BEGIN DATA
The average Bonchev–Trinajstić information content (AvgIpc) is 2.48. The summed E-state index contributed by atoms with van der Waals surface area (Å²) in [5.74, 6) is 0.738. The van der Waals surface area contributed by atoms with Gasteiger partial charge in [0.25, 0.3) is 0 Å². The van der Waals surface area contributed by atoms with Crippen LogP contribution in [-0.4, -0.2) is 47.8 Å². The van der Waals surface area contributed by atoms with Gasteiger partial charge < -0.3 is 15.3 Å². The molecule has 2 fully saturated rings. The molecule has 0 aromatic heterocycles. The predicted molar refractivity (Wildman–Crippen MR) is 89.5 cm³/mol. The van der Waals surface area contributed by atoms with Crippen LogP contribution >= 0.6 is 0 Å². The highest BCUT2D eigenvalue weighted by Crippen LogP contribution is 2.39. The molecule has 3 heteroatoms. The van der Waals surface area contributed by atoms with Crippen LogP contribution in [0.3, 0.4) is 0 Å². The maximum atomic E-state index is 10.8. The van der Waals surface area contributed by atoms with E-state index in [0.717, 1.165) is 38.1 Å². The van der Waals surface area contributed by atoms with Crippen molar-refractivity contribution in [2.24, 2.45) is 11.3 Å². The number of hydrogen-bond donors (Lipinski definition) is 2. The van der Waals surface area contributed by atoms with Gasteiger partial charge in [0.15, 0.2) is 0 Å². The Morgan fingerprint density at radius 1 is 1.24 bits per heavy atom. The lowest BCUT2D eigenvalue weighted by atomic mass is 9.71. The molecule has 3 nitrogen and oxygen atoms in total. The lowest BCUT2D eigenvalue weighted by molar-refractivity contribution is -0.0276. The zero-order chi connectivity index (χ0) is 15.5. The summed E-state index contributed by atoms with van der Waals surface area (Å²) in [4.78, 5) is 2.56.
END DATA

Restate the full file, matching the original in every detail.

The average Bonchev–Trinajstić information content (AvgIpc) is 2.48. The summed E-state index contributed by atoms with van der Waals surface area (Å²) in [5.74, 6) is 0.738. The van der Waals surface area contributed by atoms with Gasteiger partial charge in [0.25, 0.3) is 0 Å². The van der Waals surface area contributed by atoms with Crippen LogP contribution in [-0.4, -0.2) is 47.8 Å². The van der Waals surface area contributed by atoms with Gasteiger partial charge < -0.3 is 15.3 Å². The molecule has 2 fully saturated rings. The molecule has 0 aromatic heterocycles. The predicted molar refractivity (Wildman–Crippen MR) is 89.5 cm³/mol. The van der Waals surface area contributed by atoms with Crippen LogP contribution >= 0.6 is 0 Å². The highest BCUT2D eigenvalue weighted by Crippen LogP contribution is 2.39. The molecule has 3 heteroatoms. The van der Waals surface area contributed by atoms with Crippen LogP contribution in [0.3, 0.4) is 0 Å². The maximum atomic E-state index is 10.8. The van der Waals surface area contributed by atoms with E-state index in [0.717, 1.165) is 38.1 Å². The van der Waals surface area contributed by atoms with Crippen molar-refractivity contribution in [2.24, 2.45) is 11.3 Å². The number of hydrogen-bond donors (Lipinski definition) is 2. The van der Waals surface area contributed by atoms with Gasteiger partial charge in [0.15, 0.2) is 0 Å². The Morgan fingerprint density at radius 1 is 1.24 bits per heavy atom. The lowest BCUT2D eigenvalue weighted by atomic mass is 9.71. The molecule has 3 nitrogen and oxygen atoms in total. The lowest BCUT2D eigenvalue weighted by molar-refractivity contribution is -0.0276. The zero-order chi connectivity index (χ0) is 15.5. The summed E-state index contributed by atoms with van der Waals surface area (Å²) in [4.78, 5) is 2.56.